On August 6, and August 9, 1945, one atom bomb was dropped on Hiroshima and another on Nagasaki. The cenotaph for A bomb victims in the Hiroshima Peace Park lists 221,893 as of 2001. I am uncertain what criteria the names need to meet other than they are not all Japanese.
I’ve been to Japan twice. The first time I visited Hiroshima and the Hiroshima Peace Park. Two things have stayed with me, the Atomic Bomb Memorial Mound and the Hiroshima Peace Memorial Museum. The Atomic Bomb Memorial Mound holds the unclaimed ashes of Atomic Bomb victims. Occasionally there is a DNA match and a family member goes home.
I’d spent my teenage years writing, mostly creative work but also some poetry. My first creative response the same day as visiting the park was a poem.
A city destroyed
Fires burn in conflagration
For three days
A child leaves their trapped mother and grandmother
For the survival of a younger sister
Corpses piled in the street
Floating in the river
Personal objects the only remains of loved ones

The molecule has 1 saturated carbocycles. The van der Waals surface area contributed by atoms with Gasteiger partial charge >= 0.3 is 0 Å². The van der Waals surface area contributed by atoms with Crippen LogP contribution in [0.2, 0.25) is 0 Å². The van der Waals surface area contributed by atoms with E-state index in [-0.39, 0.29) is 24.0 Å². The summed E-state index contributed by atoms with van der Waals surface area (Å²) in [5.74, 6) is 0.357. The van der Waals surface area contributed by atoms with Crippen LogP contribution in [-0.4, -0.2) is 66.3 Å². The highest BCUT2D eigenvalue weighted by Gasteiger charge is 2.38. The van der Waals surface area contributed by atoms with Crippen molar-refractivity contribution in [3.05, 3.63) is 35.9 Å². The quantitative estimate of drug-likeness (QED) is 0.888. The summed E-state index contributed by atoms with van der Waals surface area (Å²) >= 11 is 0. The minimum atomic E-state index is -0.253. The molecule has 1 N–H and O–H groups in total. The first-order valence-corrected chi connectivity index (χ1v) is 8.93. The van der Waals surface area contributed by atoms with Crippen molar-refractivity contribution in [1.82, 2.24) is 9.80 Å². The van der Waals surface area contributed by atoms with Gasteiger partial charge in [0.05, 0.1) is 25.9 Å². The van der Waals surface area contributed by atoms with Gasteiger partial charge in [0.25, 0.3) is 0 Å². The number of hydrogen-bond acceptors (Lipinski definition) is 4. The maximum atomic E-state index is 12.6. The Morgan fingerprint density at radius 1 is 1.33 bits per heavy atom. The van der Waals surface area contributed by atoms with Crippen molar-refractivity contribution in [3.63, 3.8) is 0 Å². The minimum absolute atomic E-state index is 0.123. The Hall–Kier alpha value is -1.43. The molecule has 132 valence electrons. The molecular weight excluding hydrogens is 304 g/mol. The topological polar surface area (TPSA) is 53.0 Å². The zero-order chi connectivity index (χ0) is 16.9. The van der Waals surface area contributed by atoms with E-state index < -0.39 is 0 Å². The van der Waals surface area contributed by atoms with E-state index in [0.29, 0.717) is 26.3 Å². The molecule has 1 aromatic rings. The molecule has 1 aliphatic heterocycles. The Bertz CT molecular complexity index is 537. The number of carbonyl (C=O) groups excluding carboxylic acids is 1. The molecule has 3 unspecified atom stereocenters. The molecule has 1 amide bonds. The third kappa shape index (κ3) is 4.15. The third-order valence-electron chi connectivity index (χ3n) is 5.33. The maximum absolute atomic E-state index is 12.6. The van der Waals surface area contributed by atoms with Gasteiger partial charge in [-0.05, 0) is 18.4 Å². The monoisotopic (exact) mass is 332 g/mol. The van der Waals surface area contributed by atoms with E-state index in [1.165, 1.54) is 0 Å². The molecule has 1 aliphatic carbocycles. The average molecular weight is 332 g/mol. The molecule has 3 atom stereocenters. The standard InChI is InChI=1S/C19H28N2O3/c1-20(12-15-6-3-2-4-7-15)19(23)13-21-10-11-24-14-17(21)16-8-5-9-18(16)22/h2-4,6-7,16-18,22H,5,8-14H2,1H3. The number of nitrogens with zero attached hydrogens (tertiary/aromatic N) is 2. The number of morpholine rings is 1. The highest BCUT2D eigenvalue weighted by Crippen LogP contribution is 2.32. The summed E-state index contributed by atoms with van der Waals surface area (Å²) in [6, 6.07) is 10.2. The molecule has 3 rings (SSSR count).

Thousands of unidentified bodies
Identified bodies burned from the blast
Sadako was two
A decade later she was deceased
From cancer due to the bomb
Her thousand paper cranes were her hope
To this day many die from radiation sickness
Pray for peace
The other vivid memory from the day at the Peace Park was of a circular room in Hiroshima Peace Museum. In the room was a montage of photographs showing the devastation as if at ground zero. One of the few things standing was an Otori gate in the distance.
December last year was ten years since I had been to the Hiroshima Peace Park. I didn’t set out to make art about it, it was drawn out of my subconscious. The piece is called “Making War Unthinkable” and has the Otori gate as the central motif. The flowers are poppies for remembrance, not cherry blossom. To Westerns cherry blossoms mean japan, but to the Japanese they are a symbol of the transience of all things, not what I wanted to say.
Price $300. Contact Anita Morris to buy.